More Than You Know: Aug 05


One of my first paid gigs was when I lived ‘up North’ and was offered a job at the age of 17 by the local Working Men’s Club. “You’d better come and try the piano first” I was warned. On the Saturday morning of the gig I wandered down to the Club – which was only about 300 yards away.  I sat down to play something and found to my horror that most of the keys were sticking. The Club Chairman (Tot) was standing nearby and suggested I look inside the piano. He told me they had a lousy ventriloquist the previous night who had been booed and consequently ‘paid off’ by the Club. ‘He poured a pint of Newcastle Brown in the piano as revenge’ said Tot. I opened the piano, reached inside and pulled out what seemed to be a cuddly toy – it was a ventriloquist’s dummy (a gottle of geer came to mind). ‘That’s funny man’ said Tot, ‘I only saw the Newcastle Brown go in’. The piano action was a sticky mess. I suggested they hire a piano, ‘It’s too late now’ said Tot. Desperate for the gig, I suggested I get my piano from home. ‘If yer like man, but there’s nobody aboot to help’ was his answer. By coincidence it was the day of the Amateur Cup Final. It seemed like Crook Town or Bishop Auckland (within 10 miles of each other) were in the Final every year. That Saturday they were playing each other in the Final at Wembley which meant that excited fans were exiting County Durham by the coach load and heading south. Those who were left behind crammed into the sitting rooms of the ‘posh ones’ who had a TV set. That afternoon I shunted the piano down the hill to the Club with not a man or dog in sight. I heard that Crook Town and Bishop Auckland played in front of 100,000 fans – I played to an empty Club and was paid thirty bob. However, all was not lost – the Committee had a meeting and decided to buy my piano as it was ‘a nice looker’ and I secured a residency there until National Service intervened a few months later.

Clarinetist Thomas L’etienne was making one of his guest spot appearances with a semi-pro band on the Continent. After assembling on stage, Thomas suggested “Sweet Lorraine” to kick off the first set. The banjo player thumbed through his chord book, “haven’t got it”. Thomas then asked if he knew “As long as I live”. Same procedure – “haven’t got that one either”.  “OK” said Thomas, his temper getting a little frayed, “let’s start with a 12 bar blues in F”. The banjo player looked at his chord book, gazed up to the heavens, and muttered “Sorry – I’ve only got it in Bb”.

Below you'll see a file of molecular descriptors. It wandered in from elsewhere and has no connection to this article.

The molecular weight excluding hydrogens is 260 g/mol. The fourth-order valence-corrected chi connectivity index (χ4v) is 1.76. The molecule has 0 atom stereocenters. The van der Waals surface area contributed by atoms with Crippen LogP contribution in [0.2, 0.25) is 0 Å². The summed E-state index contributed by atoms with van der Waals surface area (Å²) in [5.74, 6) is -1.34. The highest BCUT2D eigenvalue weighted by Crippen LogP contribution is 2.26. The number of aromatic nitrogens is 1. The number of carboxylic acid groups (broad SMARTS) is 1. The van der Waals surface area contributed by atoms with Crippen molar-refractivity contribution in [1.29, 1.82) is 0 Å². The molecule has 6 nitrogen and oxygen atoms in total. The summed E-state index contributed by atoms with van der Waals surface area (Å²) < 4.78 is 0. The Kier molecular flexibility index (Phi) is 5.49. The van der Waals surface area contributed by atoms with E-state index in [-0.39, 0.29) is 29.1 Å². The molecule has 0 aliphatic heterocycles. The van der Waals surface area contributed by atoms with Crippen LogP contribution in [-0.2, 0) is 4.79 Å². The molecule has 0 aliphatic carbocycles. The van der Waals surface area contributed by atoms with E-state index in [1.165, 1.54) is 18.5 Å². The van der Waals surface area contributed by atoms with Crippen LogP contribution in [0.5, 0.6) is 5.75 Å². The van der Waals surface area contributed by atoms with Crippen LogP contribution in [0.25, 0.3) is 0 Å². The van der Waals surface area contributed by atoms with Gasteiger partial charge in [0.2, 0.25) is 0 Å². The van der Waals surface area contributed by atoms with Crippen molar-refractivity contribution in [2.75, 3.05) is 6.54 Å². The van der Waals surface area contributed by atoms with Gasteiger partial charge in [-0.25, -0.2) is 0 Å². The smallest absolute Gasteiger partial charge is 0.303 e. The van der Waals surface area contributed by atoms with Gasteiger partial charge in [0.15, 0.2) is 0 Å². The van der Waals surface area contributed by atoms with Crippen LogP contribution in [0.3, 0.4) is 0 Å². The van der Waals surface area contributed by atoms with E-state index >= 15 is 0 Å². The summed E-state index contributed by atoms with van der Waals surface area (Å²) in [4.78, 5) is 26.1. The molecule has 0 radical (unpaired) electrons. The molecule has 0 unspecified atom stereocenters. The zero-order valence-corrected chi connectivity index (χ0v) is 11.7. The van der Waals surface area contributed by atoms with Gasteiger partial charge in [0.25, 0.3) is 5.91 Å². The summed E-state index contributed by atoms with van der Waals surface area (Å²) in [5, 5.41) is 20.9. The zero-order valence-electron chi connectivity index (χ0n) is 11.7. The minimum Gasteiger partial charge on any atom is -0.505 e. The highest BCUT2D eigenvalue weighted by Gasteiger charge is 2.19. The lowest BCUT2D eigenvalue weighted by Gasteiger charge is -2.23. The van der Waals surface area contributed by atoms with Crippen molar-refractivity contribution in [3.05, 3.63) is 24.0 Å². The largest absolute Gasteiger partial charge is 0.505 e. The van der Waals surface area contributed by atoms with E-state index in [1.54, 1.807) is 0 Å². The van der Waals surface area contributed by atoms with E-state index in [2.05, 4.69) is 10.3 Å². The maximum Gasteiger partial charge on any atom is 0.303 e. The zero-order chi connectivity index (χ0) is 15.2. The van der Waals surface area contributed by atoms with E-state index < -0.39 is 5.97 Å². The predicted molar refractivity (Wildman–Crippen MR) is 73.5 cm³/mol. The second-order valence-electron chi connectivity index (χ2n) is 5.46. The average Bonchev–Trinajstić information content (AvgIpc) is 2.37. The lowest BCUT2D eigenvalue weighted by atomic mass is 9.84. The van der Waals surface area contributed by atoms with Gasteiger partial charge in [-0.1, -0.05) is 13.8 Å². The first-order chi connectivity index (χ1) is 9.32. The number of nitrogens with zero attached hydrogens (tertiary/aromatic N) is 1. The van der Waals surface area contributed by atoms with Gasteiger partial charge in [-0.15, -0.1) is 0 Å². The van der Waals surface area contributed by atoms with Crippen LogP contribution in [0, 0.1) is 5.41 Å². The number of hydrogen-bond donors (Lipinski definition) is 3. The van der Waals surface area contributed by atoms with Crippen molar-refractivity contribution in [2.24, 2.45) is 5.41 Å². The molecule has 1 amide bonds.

The invention of what we now call the ‘record player’ is an intriguing story. The first-ever device able to record AND play back sound was invented by Thomas Edison in 1877. An attachment could be fitted to the contraption which enabled the users to make their own recordings on a wax cylinder. Opportunists made a living by touring the country giving ‘phonograph concerts’ and demonstrating the device at fairs. Originally, only two minutes of music could be played on the cylinder, but Edison discovered that by shrinking the grooves, four minutes could be achieved. Improvements to the sound were made over the next few years and after the first world war, Edison Records started a marketing campaign by hiring popular singers and Vaudeville performers. Theatre lights would be darkened and the audience would be challenged as to what they were hearing – was it the artiste or was it an Edison phonograph? The lights would go up amid gasps of astonishment when all that could be seen on stage was the phonograph! In the 1920s, cylinders began to be replaced by the 78rpm record and Edison’s first efforts were half-an-inch thick – playable only on their own specially produced phonographs (I doubt if they did much mail order business!). Although audio fidelity was comparable with other major companies, Edison had few distributors compared with the likes of Victor, Columbia and Brunswick. Record sales slumped and they lost their leading share of the market. Edison Records closed down in 1929 and the record plant and many of their employees were deployed in manufacturing radios. Over a period of more than 50 years, Thomas A. Edison had produced hundreds of jazz recordings for the Edison Record label – strange for a man who said that jazz records sounded better ‘played backwards’

At a recent corporate gig in Portsmouth I was told by the organizer “Don’t try to play anything clever, you are wallpaper music tonight”. (I felt like telling him to stick it!).

Neville Dickie